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8 of 8 people found the following review helpful
4.0 out of 5 stars Raising pointed questions
This movie is the latest documentary from writer-director Eugene Jarecki, who has previously brought several other interesting and acclaimed documentaries, including 2006's Why We Fight and 2010's Freakonomics. Now comes Jarecki's latest.

"The House I Live In" (2012 release; 108 min.) is a detailed and critical look at "the War on Drugs", now more than 40 years...
Published 21 months ago by Paul Allaer

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0 of 7 people found the following review helpful
2.0 out of 5 stars THE HOUSE I LIVE IN
IT SEEMS THAT THE MAJORITY OF DOCUMENTARY FILMS ARE 5 STAR RATED AT AMAZON. IS THIS BECAUSE SUCH VIEWERS PLACE POLITICAL CORRECTNESS ABOVE ENTERTAINMENT? THE FILM LACKS WEIGHT IN WHAT IT CLAMS TO ADDRESS ON THE DVD COVER. I LOVE EUGENE BUT ETHICAL DOCOS DO NOT NECESSARILY MEAN THEY ARE SUPERIOR.
Published 14 months ago by Chris McLaughlin


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8 of 8 people found the following review helpful
4.0 out of 5 stars Raising pointed questions, 12 Dec 2012
By 
Paul Allaer (Cincinnati) - See all my reviews
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This review is from: The House I Live In [DVD] (DVD)
This movie is the latest documentary from writer-director Eugene Jarecki, who has previously brought several other interesting and acclaimed documentaries, including 2006's Why We Fight and 2010's Freakonomics. Now comes Jarecki's latest.

"The House I Live In" (2012 release; 108 min.) is a detailed and critical look at "the War on Drugs", now more than 40 years on since President Nixon declared that war in 1971. The filmmaker starts at home, literally, as his revisits with his family's (black) nanny from his days growing up in suburban Connecticut and New York in the 1970s. As it turns out, the lady has lost several family members, including a son, to drugs. From there Jarecki interviews lots of different people, from jailed drug dealers to a US federal judge to a prison security guard, and on and on. One of the historians interviewed claims that the criminalization of drugs goes back to the beginning of the 20th century (when opium was outlawed to deal with the Chinese-Americans, then cocaine was outlawed to deal with African-Americans, and finally marijuana was outlawed to deal with the Mexinan-Americans). The picture that eventually emerges is devastatingly bleak: despite over $1 trillion spent and 45,000,000 arrests since 1971, the situation today is no better now than it was then, if anything, it is a lot worse. A lot attention is given to the discrepancy in penalties given for crack cocaine versus powder cocaine (100 to 1), and the devastating consequences of that on the African-American community. The last part of the movie examines how the system is now so large that a growing number of communities depend on the prison as being the largest employer and, even more disconcerning, how so many stand to gain by keeping the ststus quo, at the expense of a vulnerable group.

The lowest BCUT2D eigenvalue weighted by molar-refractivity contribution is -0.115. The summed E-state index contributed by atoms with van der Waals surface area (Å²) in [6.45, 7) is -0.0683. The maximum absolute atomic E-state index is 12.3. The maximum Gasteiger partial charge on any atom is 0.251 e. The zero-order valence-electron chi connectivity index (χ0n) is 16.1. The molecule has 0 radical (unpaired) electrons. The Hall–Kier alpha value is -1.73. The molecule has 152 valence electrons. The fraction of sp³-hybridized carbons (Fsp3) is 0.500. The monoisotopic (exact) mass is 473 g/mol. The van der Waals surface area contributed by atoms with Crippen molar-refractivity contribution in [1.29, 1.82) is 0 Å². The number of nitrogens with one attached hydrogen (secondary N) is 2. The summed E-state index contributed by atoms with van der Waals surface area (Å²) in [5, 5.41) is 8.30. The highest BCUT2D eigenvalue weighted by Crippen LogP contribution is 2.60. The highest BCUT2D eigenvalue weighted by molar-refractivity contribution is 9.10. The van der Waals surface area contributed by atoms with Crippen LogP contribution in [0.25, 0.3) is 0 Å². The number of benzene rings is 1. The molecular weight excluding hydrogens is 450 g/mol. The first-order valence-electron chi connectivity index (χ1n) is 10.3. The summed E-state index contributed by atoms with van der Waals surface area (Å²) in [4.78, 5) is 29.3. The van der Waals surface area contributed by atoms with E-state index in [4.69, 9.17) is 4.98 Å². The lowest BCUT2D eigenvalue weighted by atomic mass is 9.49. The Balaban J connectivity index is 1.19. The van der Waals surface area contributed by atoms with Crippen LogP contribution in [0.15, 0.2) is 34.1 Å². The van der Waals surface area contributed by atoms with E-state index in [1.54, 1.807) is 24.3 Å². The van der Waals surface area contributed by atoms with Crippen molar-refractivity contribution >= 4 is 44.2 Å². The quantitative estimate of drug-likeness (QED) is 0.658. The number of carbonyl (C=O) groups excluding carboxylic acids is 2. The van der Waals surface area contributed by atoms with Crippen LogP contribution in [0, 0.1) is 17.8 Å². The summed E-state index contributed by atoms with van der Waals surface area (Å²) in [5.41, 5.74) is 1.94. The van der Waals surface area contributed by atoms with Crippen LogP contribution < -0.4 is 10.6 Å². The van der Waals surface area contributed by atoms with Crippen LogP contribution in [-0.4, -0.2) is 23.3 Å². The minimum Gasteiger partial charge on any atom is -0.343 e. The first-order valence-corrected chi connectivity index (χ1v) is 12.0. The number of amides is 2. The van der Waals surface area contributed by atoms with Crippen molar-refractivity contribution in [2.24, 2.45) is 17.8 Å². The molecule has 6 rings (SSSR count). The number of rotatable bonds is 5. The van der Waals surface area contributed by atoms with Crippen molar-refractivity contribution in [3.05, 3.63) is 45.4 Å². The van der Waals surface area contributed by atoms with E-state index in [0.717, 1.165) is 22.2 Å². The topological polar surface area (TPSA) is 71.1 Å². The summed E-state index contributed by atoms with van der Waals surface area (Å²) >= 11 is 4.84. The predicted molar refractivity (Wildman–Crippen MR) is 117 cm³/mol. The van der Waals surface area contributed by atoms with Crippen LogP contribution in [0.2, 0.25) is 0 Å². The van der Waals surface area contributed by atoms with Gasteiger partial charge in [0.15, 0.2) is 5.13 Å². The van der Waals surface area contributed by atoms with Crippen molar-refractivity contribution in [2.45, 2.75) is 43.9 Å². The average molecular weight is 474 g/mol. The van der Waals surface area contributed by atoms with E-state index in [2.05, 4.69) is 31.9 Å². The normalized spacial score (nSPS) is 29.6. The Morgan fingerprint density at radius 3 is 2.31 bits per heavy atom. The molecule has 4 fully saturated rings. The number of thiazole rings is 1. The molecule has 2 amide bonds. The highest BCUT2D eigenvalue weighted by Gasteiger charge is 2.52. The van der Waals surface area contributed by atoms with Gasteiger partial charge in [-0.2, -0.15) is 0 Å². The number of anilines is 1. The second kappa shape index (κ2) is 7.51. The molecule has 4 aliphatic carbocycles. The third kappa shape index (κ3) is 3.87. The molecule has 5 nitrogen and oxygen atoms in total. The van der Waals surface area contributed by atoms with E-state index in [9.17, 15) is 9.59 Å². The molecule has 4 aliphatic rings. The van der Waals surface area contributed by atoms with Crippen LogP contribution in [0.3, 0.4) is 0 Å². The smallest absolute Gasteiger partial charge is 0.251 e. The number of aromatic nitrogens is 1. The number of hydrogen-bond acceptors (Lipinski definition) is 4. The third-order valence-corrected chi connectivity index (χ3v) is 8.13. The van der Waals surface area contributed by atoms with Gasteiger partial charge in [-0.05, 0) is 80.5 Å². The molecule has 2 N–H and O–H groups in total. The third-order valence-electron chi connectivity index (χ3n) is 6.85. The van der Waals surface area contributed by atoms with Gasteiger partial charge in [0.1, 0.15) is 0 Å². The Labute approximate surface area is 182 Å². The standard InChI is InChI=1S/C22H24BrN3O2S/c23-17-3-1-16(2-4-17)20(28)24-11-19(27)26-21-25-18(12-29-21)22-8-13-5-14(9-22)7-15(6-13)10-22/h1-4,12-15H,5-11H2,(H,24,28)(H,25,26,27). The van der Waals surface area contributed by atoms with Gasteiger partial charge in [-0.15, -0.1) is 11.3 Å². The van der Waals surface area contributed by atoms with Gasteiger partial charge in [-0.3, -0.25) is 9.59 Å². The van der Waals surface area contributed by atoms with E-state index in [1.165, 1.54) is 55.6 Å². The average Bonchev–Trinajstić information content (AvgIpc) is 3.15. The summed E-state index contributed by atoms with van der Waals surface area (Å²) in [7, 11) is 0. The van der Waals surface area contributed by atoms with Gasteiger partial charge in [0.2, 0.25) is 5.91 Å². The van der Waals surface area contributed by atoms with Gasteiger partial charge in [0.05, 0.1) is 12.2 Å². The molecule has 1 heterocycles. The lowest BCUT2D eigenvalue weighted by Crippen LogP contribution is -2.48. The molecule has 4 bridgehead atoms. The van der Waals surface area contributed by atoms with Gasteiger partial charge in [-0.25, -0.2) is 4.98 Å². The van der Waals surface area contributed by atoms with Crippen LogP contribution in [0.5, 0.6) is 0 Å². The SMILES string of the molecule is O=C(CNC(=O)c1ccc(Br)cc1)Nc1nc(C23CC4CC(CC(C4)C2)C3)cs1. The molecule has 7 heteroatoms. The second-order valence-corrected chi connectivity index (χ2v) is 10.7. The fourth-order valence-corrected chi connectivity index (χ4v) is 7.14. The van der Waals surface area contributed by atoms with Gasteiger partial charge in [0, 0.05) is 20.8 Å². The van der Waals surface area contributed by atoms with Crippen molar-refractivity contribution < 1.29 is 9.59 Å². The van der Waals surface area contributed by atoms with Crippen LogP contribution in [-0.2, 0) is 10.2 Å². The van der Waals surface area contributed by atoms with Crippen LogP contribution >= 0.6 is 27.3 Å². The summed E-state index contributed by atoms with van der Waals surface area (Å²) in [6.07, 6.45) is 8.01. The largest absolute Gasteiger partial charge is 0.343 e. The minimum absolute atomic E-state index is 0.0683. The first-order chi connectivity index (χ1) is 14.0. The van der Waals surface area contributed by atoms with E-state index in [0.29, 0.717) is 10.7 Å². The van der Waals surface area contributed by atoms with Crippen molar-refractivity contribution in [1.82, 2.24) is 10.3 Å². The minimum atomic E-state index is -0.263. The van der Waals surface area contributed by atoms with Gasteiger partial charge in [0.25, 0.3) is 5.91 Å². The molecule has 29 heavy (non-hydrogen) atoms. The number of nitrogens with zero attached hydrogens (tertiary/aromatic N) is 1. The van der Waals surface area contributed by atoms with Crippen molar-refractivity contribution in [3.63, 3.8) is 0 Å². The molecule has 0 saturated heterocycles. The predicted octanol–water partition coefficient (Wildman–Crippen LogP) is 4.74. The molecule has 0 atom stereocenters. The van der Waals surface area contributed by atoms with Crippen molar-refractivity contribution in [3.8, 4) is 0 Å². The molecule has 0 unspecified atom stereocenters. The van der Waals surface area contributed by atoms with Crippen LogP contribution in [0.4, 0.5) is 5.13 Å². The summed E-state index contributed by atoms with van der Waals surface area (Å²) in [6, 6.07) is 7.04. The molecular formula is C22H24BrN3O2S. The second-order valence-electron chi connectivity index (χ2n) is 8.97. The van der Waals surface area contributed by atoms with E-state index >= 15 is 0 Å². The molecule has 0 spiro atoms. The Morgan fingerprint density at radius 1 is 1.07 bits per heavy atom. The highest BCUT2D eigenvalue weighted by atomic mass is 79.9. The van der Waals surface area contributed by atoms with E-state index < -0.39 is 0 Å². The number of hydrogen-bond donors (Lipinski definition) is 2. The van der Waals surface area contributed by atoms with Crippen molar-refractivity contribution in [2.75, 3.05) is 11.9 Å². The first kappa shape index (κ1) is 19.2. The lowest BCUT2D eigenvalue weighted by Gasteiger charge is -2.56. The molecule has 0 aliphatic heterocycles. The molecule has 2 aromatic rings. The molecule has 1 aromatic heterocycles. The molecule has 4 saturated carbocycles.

David Simon (creator of HBO's The Wire) is interviewed extensively and he sums it up as follows: "The War on Drugs is not race-based but class-based, and in that sense it is like the Holocaust in slow motion". The prison security guard puts it more carefully as follows: "Let me be clear, I am a law and order man. But it hasn't worked. I don't know what the answer is but surely it ain't 'more of the same'." I believe that the US may be reaching a point in the not too distant future where a national debate over this issue can take place. The fact that Colorado and Washington have legalized the recreational use of marijuana just last month, gives an indication the boundaries of the discussion are changing. This documentary flew by in a flash when I saw it in the theatre here in Cincinnati this week. I didn't necessarily agree with everything that is said in the movie, but the movie raises a lot of pointed questions. "The House I Live In" is HIGHLY RECOMMENDED!